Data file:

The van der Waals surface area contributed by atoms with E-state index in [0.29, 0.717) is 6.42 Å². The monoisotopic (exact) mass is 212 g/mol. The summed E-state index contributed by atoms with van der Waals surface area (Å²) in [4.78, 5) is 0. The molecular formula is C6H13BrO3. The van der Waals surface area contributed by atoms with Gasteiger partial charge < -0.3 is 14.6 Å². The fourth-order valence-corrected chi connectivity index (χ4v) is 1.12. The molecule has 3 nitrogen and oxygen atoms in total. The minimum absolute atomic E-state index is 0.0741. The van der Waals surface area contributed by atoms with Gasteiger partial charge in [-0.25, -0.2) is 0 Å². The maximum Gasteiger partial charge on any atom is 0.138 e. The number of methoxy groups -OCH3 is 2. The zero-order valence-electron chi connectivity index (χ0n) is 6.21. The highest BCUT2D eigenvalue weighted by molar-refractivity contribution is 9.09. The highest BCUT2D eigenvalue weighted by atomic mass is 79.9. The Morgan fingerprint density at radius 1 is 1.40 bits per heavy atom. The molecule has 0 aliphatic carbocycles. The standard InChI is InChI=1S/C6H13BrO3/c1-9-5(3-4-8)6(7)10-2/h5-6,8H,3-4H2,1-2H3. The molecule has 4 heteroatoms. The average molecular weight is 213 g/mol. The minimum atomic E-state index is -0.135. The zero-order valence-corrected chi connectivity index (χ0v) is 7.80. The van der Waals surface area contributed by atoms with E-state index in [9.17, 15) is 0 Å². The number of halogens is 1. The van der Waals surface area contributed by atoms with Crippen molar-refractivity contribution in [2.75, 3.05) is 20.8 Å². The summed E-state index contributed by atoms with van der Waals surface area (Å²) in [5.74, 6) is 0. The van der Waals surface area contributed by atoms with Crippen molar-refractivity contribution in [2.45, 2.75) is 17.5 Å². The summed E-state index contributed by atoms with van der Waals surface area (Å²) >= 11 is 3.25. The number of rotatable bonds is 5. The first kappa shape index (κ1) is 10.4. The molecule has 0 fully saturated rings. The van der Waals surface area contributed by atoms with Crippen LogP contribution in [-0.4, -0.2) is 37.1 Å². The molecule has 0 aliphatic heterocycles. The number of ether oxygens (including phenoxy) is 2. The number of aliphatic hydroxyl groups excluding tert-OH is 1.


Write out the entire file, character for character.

The van der Waals surface area contributed by atoms with E-state index in [0.29, 0.717) is 6.42 Å². The monoisotopic (exact) mass is 212 g/mol. The summed E-state index contributed by atoms with van der Waals surface area (Å²) in [4.78, 5) is 0. The molecular formula is C6H13BrO3. The van der Waals surface area contributed by atoms with Gasteiger partial charge < -0.3 is 14.6 Å². The fourth-order valence-corrected chi connectivity index (χ4v) is 1.12. The molecule has 3 nitrogen and oxygen atoms in total. The minimum absolute atomic E-state index is 0.0741. The van der Waals surface area contributed by atoms with Gasteiger partial charge in [-0.25, -0.2) is 0 Å². The maximum Gasteiger partial charge on any atom is 0.138 e. The number of methoxy groups -OCH3 is 2. The zero-order valence-electron chi connectivity index (χ0n) is 6.21. The highest BCUT2D eigenvalue weighted by molar-refractivity contribution is 9.09. The highest BCUT2D eigenvalue weighted by atomic mass is 79.9. The Morgan fingerprint density at radius 1 is 1.40 bits per heavy atom. The molecule has 0 aliphatic carbocycles. The standard InChI is InChI=1S/C6H13BrO3/c1-9-5(3-4-8)6(7)10-2/h5-6,8H,3-4H2,1-2H3. The molecule has 4 heteroatoms. The average molecular weight is 213 g/mol. The minimum atomic E-state index is -0.135. The zero-order valence-corrected chi connectivity index (χ0v) is 7.80. The van der Waals surface area contributed by atoms with E-state index in [9.17, 15) is 0 Å². The number of halogens is 1. The van der Waals surface area contributed by atoms with Crippen molar-refractivity contribution in [2.75, 3.05) is 20.8 Å². The summed E-state index contributed by atoms with van der Waals surface area (Å²) in [5.74, 6) is 0. The van der Waals surface area contributed by atoms with Crippen molar-refractivity contribution in [2.45, 2.75) is 17.5 Å². The summed E-state index contributed by atoms with van der Waals surface area (Å²) >= 11 is 3.25. The number of rotatable bonds is 5. The first kappa shape index (κ1) is 10.4. The molecule has 0 fully saturated rings. The van der Waals surface area contributed by atoms with Crippen LogP contribution in [-0.4, -0.2) is 37.1 Å². The molecule has 0 aliphatic heterocycles. The number of ether oxygens (including phenoxy) is 2. The number of aliphatic hydroxyl groups excluding tert-OH is 1.